Property Insurance 101: Everything You Always Wanted to Know About Examinations Under Oath - But Were Afraid to Ask!
- The EUO obligation is contractual and is governed by the express terms of the insurance policy. 4 Therefore, the rules of civil procedure governing the taking of depositions, such as the three-hour time limit in Illinois or the seven-hour time limit in federal court, do not apply to an EUO.
- Insureds may be represented by counsel at an EUO, though counsel technically is not permitted to participate in the examination either by asking questions or lodging objections. 6 Still, insured’s counsel should inquire at the EUO on the materiality of questions. But, he or she must exercise caution in instructing an insured not to answer questions based on immateriality, as a subsequent determination of materiality may bar the insured’s recovery.
- While his or her role is limited during the EUO to providing legal advice to the insured when issues arise, counsel’s real role is to prepare the insured for the EUO. Effective preparation includes obtaining information about the facts and the circumstances surrounding the loss and the claim. At a minimum, counsel should request from the insurer: all post-lost statements made by the insured, whether hand-written or tape-recorded; post-loss investigative reports; post-loss photographs; post-loss estimates and appraisals of the damaged or destroyed property; pre-loss underwriting inspection reports and photographs; application(s) for insurance; and a certified copy of the insurance policy. However, the insurer’s failure to provide information concerning its investigation, including copies of previous statements, is not an excuse for the insured’s non- compliance with the EUO requirement.
- EUOs are taken before litigation to augment the insurer’s investigation of the claim. In contrast, a deposition is not part of the claim investigation process; it is designed to facilitate the gathering of information once an insurer has made a claim decision, such as a denial of liability.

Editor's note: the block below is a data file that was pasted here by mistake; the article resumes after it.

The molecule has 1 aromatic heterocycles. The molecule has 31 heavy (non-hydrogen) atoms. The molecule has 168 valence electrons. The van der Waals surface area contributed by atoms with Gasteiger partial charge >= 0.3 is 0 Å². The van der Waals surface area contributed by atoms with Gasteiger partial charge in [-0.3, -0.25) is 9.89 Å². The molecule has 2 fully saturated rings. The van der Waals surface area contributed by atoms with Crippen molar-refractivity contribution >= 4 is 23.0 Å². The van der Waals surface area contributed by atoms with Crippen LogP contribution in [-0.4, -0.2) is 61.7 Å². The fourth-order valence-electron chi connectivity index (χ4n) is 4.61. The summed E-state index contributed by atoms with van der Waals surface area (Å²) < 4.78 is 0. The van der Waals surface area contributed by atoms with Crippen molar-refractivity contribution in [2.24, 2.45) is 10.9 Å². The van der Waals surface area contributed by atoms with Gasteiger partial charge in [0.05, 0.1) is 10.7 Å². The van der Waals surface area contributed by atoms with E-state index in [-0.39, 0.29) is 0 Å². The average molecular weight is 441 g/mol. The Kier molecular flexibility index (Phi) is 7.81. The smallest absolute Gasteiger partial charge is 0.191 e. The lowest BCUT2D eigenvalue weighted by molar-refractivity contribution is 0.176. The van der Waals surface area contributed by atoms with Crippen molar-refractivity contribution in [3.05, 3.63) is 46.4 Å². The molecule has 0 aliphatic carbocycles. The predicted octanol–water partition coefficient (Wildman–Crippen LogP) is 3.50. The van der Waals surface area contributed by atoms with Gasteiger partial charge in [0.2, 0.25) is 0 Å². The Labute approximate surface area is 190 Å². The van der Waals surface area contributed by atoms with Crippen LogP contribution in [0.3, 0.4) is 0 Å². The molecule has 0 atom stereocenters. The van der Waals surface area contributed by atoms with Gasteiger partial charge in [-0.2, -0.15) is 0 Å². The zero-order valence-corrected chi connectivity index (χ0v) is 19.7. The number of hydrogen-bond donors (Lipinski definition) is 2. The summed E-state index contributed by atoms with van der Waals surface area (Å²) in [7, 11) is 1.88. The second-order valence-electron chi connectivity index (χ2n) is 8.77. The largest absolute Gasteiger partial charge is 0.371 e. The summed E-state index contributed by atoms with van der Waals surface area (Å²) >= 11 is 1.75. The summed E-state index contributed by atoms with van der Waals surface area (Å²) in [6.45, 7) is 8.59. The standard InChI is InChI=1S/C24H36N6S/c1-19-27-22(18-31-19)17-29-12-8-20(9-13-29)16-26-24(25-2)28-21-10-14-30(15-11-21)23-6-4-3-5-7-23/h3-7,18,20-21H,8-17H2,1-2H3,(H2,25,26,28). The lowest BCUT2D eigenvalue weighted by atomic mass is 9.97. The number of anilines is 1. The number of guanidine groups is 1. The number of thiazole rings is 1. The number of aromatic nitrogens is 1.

- Many courts view the EUO requirement akin to a cooperation clause often included in a liability policy. 10 Cooperation is essential to the insurance relationship because that relationship involves a continuous exchange of information between insurer and insured interspersed with activities that affect the rights of both. The relationship can function only if both sides cooperate. So, unlike a deposition, an insured has a duty to disclose during an EUO all facts within his or her knowledge.
- Depending on the language of the policy, an insurer may be permitted to question insureds separately in sworn examinations; whereas, it would have no parallel right to do so under the rules of civil procedure. 12 In that regard, many recently drafted property insurance policies expressly provide for the insurer to examine multiple insureds separately and out of the presence of other insureds. 13 Courts have reached opposite conclusions though where the policy contains no such express provision. Some courts have permitted the insurer to examine each insured separately out of the presence of the other insured, reasoning that the sequestration procedure would lead to more accurate information and would discourage or prevent fraudulent claims. 14 Other courts have permitted an examination to be made of each insured separately but within the presence of the other insured, reasoning that the policy does not mandate requiring insureds to submit to an EUO outside the presence of other insureds and that if the insurer desired to impose such a condition it could have done so by an express term in the policy.
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